Letters - Thursday, January 13, 2022
Is this a charter for yobs and vandals?
Throughout my working life, I have respected and defended the jury system as an important guardian of liberty and not to be undermined.
In the past, upon hearing critics casually remark that ‘the law is an ass’, I have perfunctorily dismissed them.
Following the perverse decision of the jury in the Colston statue trial when four young agitators were cleared after admitting brazenly tearing down the statue during a BLM protest and tipping it into Bristol harbour, I find myself having second thoughts.
Defence counsel on their behalf articulated that their actions were politically motivated against the 17th century slave trader and the jury inexplicably agreed.
Where do we go from here?
What message about the rule of law does it send out?
The verdict has set a dangerous precedent or, disturbingly, the jury has conceded the principle that criminal damage is justified provided it is in keeping with a fashionable woke political cause.
If people are offended by a statue, they should use the local democratic process to have them removed and not use mindless thuggish behaviour.
Over the past few days in my neighbourhood, sadly two glass bus shelters have been smashed to pieces.
I ask myself has this
astonishing verdict opened the floodgates and provided a green light and charter for the yobs responsible to act in such a senseless manner.
Retired Det Insp
Pensioner poverty under the Tories
I would like to congratulate this Government for sticking to their same old track record. I am talking about the Tory’s Reverse Robin Hood Plan (take from the poor and give to the rich).
They keep telling us that the workers are getting better wages and the Government will be helping those people who are finding it hard to manage, where exactly are these people?
In fact, it has been just the opposite for the pensioners.
In the 2019 Tory manifesto, they promised to keep the ‘triple lock’ on pensions.
Yet they have broken that promise after Rishi Sunak, in his wisdom, decided that the pensioners wouldn’t require an increase to manage the rising living costs with energy bills, food, heating, oil and petrol all going up at a shocking rate.
Pensioner poverty is here and risen to a 15-year high under this Tory Government so, pensioners aged 70 or over, you need to eat less, watch less TV, turn your lights off, put on your coats, turn the heating down and stay at home because apparently you can live on much less than anyone else.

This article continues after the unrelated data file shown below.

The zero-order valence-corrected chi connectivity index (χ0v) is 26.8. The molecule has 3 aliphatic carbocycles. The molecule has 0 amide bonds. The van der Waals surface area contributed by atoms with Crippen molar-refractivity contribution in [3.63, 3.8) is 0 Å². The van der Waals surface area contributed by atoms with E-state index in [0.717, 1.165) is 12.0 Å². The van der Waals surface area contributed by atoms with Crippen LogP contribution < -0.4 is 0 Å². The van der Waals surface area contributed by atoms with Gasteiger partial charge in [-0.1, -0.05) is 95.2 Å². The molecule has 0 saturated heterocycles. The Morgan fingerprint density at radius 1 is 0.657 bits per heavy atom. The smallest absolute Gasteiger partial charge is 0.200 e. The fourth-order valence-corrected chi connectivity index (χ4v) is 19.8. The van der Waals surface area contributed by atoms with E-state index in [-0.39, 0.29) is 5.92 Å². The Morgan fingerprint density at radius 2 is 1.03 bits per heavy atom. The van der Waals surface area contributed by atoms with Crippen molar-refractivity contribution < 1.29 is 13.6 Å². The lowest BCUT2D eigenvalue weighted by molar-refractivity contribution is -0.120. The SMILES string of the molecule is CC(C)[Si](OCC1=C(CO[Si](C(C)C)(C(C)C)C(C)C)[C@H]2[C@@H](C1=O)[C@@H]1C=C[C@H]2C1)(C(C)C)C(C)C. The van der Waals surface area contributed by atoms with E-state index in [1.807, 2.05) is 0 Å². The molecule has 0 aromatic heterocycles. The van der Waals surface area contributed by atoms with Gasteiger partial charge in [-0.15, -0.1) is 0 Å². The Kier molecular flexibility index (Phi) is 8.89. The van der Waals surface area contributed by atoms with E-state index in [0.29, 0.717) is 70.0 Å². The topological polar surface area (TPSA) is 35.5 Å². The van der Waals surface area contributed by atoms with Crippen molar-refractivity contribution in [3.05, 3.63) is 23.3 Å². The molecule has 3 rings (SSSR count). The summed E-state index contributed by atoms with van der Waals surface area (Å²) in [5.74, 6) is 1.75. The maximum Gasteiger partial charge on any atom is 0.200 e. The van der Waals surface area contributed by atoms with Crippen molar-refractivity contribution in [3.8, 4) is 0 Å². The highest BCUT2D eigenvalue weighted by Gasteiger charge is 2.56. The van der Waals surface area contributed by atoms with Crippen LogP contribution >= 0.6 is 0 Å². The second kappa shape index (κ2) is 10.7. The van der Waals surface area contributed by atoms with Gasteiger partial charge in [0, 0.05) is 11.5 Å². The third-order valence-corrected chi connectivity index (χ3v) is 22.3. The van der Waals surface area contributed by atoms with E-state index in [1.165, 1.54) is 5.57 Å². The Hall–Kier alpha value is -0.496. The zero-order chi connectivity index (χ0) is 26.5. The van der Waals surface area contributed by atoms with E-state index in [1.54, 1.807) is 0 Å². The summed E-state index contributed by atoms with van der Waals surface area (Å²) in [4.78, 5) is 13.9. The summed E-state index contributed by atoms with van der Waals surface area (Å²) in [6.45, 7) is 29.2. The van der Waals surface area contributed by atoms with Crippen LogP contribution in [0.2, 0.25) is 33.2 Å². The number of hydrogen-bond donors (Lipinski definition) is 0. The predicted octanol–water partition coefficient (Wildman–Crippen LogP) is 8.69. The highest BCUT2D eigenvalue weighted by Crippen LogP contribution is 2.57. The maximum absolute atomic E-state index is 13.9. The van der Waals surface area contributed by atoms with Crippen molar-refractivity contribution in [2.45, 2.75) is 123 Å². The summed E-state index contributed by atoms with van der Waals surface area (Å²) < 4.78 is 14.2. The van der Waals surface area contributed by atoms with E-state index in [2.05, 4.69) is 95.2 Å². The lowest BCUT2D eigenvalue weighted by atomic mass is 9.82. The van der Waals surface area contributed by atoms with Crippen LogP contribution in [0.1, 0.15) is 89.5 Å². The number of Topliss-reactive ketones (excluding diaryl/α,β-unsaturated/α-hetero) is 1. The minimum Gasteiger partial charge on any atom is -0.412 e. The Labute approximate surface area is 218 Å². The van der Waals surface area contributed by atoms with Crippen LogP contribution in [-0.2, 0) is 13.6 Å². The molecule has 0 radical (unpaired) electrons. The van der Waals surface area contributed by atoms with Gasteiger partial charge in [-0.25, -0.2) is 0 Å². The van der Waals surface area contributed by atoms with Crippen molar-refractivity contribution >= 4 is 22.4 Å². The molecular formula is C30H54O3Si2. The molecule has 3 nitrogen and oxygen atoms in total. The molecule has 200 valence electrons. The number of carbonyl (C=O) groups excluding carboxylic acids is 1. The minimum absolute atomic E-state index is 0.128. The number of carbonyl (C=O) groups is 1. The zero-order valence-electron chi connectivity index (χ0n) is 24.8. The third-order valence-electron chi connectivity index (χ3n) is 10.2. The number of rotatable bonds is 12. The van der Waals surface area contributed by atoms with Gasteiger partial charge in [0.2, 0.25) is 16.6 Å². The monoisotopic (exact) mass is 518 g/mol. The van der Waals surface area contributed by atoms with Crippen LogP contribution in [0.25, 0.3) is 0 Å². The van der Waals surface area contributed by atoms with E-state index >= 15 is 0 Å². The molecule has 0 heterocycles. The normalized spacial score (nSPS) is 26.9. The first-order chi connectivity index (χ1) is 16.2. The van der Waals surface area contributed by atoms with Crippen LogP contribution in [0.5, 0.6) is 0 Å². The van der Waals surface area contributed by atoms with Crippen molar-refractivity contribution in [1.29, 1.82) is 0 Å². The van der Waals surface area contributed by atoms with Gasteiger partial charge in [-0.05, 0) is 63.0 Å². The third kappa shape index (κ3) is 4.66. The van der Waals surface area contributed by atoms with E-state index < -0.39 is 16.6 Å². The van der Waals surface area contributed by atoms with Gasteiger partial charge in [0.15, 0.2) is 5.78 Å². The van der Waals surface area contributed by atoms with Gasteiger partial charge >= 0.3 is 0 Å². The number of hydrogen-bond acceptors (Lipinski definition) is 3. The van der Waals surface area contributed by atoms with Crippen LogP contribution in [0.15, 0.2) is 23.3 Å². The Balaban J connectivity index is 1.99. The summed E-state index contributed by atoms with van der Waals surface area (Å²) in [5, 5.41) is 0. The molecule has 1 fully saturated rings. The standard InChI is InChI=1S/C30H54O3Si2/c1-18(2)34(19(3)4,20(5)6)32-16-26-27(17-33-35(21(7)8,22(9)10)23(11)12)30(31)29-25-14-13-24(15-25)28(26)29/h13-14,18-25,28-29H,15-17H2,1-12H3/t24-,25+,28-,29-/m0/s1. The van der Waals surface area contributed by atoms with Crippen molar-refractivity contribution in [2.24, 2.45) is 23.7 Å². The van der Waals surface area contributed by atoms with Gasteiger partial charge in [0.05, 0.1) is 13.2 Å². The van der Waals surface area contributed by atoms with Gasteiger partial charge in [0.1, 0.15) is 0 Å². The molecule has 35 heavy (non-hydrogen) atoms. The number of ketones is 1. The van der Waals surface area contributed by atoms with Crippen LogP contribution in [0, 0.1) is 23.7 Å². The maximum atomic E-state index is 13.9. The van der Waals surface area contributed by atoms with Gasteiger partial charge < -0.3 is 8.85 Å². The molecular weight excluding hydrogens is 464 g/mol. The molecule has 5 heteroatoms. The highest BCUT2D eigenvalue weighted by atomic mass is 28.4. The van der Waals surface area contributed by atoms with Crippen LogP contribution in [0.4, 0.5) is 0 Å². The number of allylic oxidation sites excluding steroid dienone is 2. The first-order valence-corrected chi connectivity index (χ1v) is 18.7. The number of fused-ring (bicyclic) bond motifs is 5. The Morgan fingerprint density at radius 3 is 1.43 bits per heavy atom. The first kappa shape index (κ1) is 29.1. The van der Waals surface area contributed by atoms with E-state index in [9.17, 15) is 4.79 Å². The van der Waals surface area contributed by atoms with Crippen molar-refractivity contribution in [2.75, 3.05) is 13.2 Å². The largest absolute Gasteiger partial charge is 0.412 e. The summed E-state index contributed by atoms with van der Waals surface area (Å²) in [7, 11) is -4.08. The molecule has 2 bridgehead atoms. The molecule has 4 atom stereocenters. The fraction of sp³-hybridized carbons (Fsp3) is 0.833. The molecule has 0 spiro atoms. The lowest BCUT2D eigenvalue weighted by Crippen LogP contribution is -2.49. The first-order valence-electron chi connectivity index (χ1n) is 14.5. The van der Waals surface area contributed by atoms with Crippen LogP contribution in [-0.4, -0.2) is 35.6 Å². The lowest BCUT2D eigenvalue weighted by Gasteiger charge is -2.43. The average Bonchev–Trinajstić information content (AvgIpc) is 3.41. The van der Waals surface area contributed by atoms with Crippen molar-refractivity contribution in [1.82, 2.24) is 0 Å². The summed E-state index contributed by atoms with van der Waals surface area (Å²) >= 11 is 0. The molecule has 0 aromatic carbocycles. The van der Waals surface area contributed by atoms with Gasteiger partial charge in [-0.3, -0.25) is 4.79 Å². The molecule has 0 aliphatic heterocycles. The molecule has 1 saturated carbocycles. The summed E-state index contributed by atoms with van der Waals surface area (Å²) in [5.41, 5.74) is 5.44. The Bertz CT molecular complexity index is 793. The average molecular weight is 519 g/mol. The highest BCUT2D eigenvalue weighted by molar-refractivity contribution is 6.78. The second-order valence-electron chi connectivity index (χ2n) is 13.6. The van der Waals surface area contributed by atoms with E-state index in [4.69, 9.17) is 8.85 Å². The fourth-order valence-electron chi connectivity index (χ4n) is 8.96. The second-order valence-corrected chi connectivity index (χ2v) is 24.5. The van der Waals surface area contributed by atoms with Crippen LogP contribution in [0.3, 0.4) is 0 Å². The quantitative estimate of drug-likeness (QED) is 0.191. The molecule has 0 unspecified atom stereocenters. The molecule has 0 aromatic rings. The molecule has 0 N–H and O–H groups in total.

Brexit own goal will cost the UK
I read with some incredulity the letter from Tony Galbraith (Your Say, January 6) who believes that dire Brexit predictions have not materialised.
If that is the best thing about Brexit, namely we have not been plunged into terrible doom and recession, then what was the point of leaving the EU? We were promised much, much more!
Unfortunately the effects of leaving established, simplified trading arrangements alongside having much less scientific, industrial, security and cultural co-operation will have a negative impact for some time yet.
We voted as a nation to leave the EU, so no issue there – it was a democratic vote. However, we could easily have negotiated a positive future relationship but instead this Tory Government was blinkered and almost manic in its approach.
Never mind business, people and the economy.
Also the misleading information persists. I like a pint like many and nothing whatsoever in the EU rules stopped us putting our ‘crown’ marks on our beer glasses – but it is still peddled as a mistruth by Brexit supporters.
Our manufacturing base was not reduced by being in the EU as your correspondent states – the rules did not prevent us investing or building industries. The Covid vaccination programme was based upon scientific co-operation with our European neighbours.
Yes, Covid has disrupted all economies but Brexit, in the way it was delivered, was an expensive own goal.
Exporters/importers have been hit by more paperwork; bills are increasing, at least in part due to Brexit; we have failed to make meaningful new trading agreements (and those we have are copies of what we already had!); Brexit has had a negative impact on farming and fishing; travel to Europe is more difficult; we have driven good, solid EU citizens away from important vital jobs.
You can’t leave a club and expect the same benefits.
However, we should work as a nation with the EU, co-operate and fix these problems.
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